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Great Green Challenges - ORIGINAL CONTENT

Edward A. Reid Jr.
Posted On:
Jul 9, 2024 at 6:00 AM
Energy Policy, Climate Change

Many in the climate change alarmist community view green Hydrogen as the Great Green Hope. The previous commentary, Great Green Hope, dealt with the steps necessary to produce green Hydrogen and their current costs. However, that is only part of the process.

Green Hydrogen has multiple potential applications in a Net Zero energy economy. Massive storage in underground caverns could serve as long-duration backup for intermittent renewable generation, used as fuel for Hydrogen fuel cells or combined-cycle and simple-cycle gas turbines. Preparation of these caverns would require testing to determine their volume and safe working pressure, evacuation to remove the air from the caverns and filling the caverns with Hydrogen to the safe working pressure. A portion of the Hydrogen stored in the caverns would remain as “cushion gas”, providing the pressure required to feed gas to the electric generators.

Green Hydrogen could be used as motor fuel for vehicles of all types, including railroad locomotives. This application would require the Hydrogen to be compressed to 5,000 – 10,000 psi and stored in fueling cascades at vehicle fueling stations. The Hydrogen could be delivered to the fueling stations by pipeline and compressed on-site, or as a cryogenic liquid regasified and compressed on-site, or as compressed gas delivered by rail or truck, depending on fueling station access.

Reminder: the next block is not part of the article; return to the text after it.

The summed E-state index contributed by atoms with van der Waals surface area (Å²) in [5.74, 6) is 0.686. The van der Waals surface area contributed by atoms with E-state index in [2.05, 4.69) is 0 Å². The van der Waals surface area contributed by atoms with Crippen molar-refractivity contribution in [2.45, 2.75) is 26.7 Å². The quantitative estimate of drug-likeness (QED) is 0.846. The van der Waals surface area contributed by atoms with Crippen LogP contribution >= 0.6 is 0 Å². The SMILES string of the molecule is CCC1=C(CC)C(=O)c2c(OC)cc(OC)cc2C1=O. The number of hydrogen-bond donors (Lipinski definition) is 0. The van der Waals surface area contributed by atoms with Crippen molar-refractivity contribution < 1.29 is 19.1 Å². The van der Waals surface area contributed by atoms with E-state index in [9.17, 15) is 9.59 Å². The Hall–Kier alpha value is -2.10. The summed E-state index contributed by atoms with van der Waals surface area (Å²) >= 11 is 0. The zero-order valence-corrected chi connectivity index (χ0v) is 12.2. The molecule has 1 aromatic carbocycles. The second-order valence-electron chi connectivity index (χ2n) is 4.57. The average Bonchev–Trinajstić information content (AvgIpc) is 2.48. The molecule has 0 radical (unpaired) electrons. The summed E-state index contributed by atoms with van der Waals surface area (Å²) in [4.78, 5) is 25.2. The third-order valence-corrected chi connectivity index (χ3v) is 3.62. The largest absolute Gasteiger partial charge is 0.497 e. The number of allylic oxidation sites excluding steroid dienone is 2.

Green Hydrogen could also be used as fuel for combustion appliances, such as furnaces, boilers, water heaters, range tops and ovens in residential and commercial structures. This application would require either pipeline delivery or on-site pressurized storage. This application would also require Hydrogen dedicated appliances or refitting of individual appliances to burn Hydrogen safely.

Finally, there are multiple potential applications for green Hydrogen in industrial applications, both as a combustion fuel and as a chemical feedstock. These applications would typically require pipeline delivery.

Hydrogen is currently used as vehicle fuel, on a very limited basis, and as a chemical feedstock. Most of this Hydrogen is “Blue Hydrogen”, produced by steam reforming of natural gas. Blue Hydrogen is relatively inexpensive, but its production results in CO2 emissions, which means it is not suitable for large scale application in a Net Zero energy economy.

Hydrogen is currently delivered by pipeline, or by truck as either a cryogenic liquid or a compressed gas. However, the delivery infrastructure is very limited relative to the infrastructure which would be required to replace natural gas with Hydrogen in a broad range of applications in a Net Zero energy economy. There is a possibility that the existing natural gas transmission and distribution system could be upgraded and adapted to Hydrogen delivery. However, the required technology has not been identified and demonstrated.

There is also the possibility that a Green Hydrogen trade could be developed to replace the current trade in liquified natural gas. Liquid Hydrogen ships could be fueled with boil-off from the cargo, as is the case with LNG tankers. Liquid hydrogen could also be used to fuel other types of ships, again using boil-off from an onboard cryogenic fuel storage vessel.